Five years ago, a summer replacement television show debuted on Fox without much fanfare. The show was rejected by several other networks before getting picked up. It premiered without much advertising.
The show was “American Idol.”
Ryan Seacrest hosted the first humble, unglamorous season of “Idol.” He remains the host and has become a celebrity in his own right. He was incredibly lucky; no one expected the show to succeed, but when it caught on, he was catapulted into the spotlight.
During that first season, Seacrest shared hosting responsibilities with Brian Dunkleman. While most Americans recognize Seacrest’s face and name, Dunkleman’s drew only a blank stare. The show got a makeover between the first and second seasons – besides a bigger set and format adjustments, Dunkleman was dropped. Since the show’s fame came after the first season, most people have no clue who he is.
This week, the first round of intense competition in the show’s sixth season began. Interestingly, it coincides with the first round of another intense competition – March Madness.
One of everyone’s favorite topics for March Madness debate is the Cinderella team. Cinderella enters the tournament unnoticed, not expected to create a ripple in the bracket pond. The team wins a game or two, knocks off a couple of big teams and makes a name for itself. Cinderella is usually successful because one or two players have the games of their lives and the other team underestimates them; luck blends with peaking skill, and a pinch of perfect timing makes the recipe for a winner.
People attempt to predict Cinderellas, but I don’t think it’s worth it. If you could predict which teams will surprise everyone, it wouldn’t be a surprise, would it? If, before the ball, everyone in the town knew that Cinderella was beautiful under the cake-like layer of dirt on her face, the story wouldn’t be quite the same fairy tale. By definition, Cinderella and Cinderella teams must not be predictable.
What does this have to do with “American Idol”? Instead of pondering this year’s Cinderella teams, I’ve been thinking about those of the past – George Mason, obviously, but also older teams like Valparaiso in 1998 and Gonzaga in 1999. Most of them are Dunklemans. Only Gonzaga is a Seacrest.
Most Cinderellas enjoy their moment, garnering media and fan attention for a few months after their big tournament win, and then fade back into mediocrity, from whence they came. Like Dunkleman, they’re center stage just once, and then the show goes on without them. Valparaiso is a Dunkleman. In 1998, it was a 13th seed when it defeated Ole Miss, thanks to star Bryce Drew’s hold-your-breath 3-pointer at the buzzer. Valparaiso went on to beat Florida State and make the Sweet Sixteen before it fell. Babies in the school’s Indiana hometown were named Bryce that year. A plaque on the wall in the coach’s office still plays the radio play-by-play of the final moments of the Ole Miss game.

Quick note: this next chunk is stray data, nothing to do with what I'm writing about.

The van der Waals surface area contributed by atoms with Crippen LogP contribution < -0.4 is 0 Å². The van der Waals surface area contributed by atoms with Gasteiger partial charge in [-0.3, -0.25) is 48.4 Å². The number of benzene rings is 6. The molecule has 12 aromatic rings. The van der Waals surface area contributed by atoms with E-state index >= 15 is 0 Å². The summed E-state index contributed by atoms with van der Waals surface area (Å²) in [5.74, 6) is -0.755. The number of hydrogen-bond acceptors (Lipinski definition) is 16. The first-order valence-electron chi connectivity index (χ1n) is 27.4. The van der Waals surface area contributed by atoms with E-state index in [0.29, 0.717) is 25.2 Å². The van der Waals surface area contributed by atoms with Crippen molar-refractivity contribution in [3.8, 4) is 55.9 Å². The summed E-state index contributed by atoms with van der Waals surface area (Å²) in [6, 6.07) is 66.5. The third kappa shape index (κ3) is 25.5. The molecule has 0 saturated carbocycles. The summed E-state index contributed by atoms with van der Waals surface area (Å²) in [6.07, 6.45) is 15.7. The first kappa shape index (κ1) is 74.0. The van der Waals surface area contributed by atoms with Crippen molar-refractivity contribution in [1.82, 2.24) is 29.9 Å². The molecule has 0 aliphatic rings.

Valpo hasn’t done anything remarkable since. It still celebrates and holds onto 1998 – just as I imagine Dunkleman cherishes DVDs from 2002.
Then there’s Gonzaga. In 1999, the team made the NCAA tournament for the second time ever. The team caught fire, winning three games until UConn finally defeated it in the Elite Eight. Since then, Gonzaga hasn’t disappeared like the Dunklemans. The Gonzaga Bulldogs are Seacrest, returning to the tournament year after year, becoming a favorite rather than an underdog. Their success in 1999 was not a fluke. It was simply the first sign of their talent, solidified over the next few years by more success and experience.
Last year, George Mason made the Final Four. This year, they didn’t even make the NIT. It appears that it will go the way of most Cinderellas – another team in the long line of Dunklemans. Valparaiso will watch the tournament from home, and Gonzaga will be a part of March Madness for the ninth year in a row.
Obviously, over time, Gonzaga has proven itself to be the best program of the three, just as Seacrest has become a better TV personality than Dunkleman ever was. But in the summer of 2002, watching the first season of “American Idol,” it would’ve been difficult to guess which of the two hosts would go on to earn a star on the Walk of Fame. Both men ran the show the networks predicted would fail – the one that drew 50 million viewers for its finale. Seacrest may have gone on to become a celebrity, while Dunkleman disappeared into obscurity, but for that summer, both of them were on top of the world.
That’s the beauty of Cinderella in March Madness. Over the next few days, a couple of teams will come from obscurity to grip our attention. The odds are that after this tournament they will become unremarkable again. But for a few magical games in March, they will electrify basketball fans across the country. All they – and we – can do is celebrate the moment.
Jamie Kapalko is a sophomore English major from Belmar, N.J. She can be reached at [email protected]